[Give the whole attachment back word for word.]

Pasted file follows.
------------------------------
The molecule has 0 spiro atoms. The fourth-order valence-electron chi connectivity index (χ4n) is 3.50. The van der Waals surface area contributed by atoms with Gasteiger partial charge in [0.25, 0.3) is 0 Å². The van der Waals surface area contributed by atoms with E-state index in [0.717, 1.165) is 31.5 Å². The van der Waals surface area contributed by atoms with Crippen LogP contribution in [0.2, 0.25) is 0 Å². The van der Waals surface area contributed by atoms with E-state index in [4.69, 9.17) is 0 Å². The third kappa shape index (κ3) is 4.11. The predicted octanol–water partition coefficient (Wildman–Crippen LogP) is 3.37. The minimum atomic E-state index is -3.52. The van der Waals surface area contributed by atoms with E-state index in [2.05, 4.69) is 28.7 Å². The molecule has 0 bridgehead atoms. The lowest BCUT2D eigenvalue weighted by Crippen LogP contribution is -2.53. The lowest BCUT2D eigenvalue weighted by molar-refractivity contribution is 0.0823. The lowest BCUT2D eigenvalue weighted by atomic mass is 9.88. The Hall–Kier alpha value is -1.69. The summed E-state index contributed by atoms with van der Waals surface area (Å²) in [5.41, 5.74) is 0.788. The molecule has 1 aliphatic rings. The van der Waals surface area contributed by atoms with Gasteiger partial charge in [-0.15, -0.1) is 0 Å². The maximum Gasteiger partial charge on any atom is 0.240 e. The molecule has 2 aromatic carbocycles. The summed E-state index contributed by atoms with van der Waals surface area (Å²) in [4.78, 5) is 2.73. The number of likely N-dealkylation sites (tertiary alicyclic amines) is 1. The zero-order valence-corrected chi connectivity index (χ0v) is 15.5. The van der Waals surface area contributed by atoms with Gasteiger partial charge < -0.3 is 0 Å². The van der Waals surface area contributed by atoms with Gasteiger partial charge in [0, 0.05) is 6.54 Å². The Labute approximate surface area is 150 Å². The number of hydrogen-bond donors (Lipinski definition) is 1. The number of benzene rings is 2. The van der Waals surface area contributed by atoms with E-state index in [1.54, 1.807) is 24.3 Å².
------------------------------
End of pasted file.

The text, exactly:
The molecule has 0 spiro atoms. The fourth-order valence-electron chi connectivity index (χ4n) is 3.50. The van der Waals surface area contributed by atoms with Gasteiger partial charge in [0.25, 0.3) is 0 Å². The van der Waals surface area contributed by atoms with E-state index in [0.717, 1.165) is 31.5 Å². The van der Waals surface area contributed by atoms with Crippen LogP contribution in [0.2, 0.25) is 0 Å². The van der Waals surface area contributed by atoms with E-state index in [4.69, 9.17) is 0 Å². The third kappa shape index (κ3) is 4.11. The predicted octanol–water partition coefficient (Wildman–Crippen LogP) is 3.37. The minimum atomic E-state index is -3.52. The van der Waals surface area contributed by atoms with E-state index in [2.05, 4.69) is 28.7 Å². The molecule has 0 bridgehead atoms. The lowest BCUT2D eigenvalue weighted by Crippen LogP contribution is -2.53. The lowest BCUT2D eigenvalue weighted by molar-refractivity contribution is 0.0823. The lowest BCUT2D eigenvalue weighted by atomic mass is 9.88. The Hall–Kier alpha value is -1.69. The summed E-state index contributed by atoms with van der Waals surface area (Å²) in [5.41, 5.74) is 0.788. The molecule has 1 aliphatic rings. The van der Waals surface area contributed by atoms with Gasteiger partial charge in [-0.15, -0.1) is 0 Å². The maximum Gasteiger partial charge on any atom is 0.240 e. The molecule has 2 aromatic carbocycles. The summed E-state index contributed by atoms with van der Waals surface area (Å²) in [4.78, 5) is 2.73. The number of likely N-dealkylation sites (tertiary alicyclic amines) is 1. The zero-order valence-corrected chi connectivity index (χ0v) is 15.5. The van der Waals surface area contributed by atoms with Gasteiger partial charge < -0.3 is 0 Å². The van der Waals surface area contributed by atoms with Gasteiger partial charge in [0, 0.05) is 6.54 Å². The Labute approximate surface area is 150 Å². The number of hydrogen-bond donors (Lipinski definition) is 1. The number of benzene rings is 2. The van der Waals surface area contributed by atoms with E-state index in [1.54, 1.807) is 24.3 Å².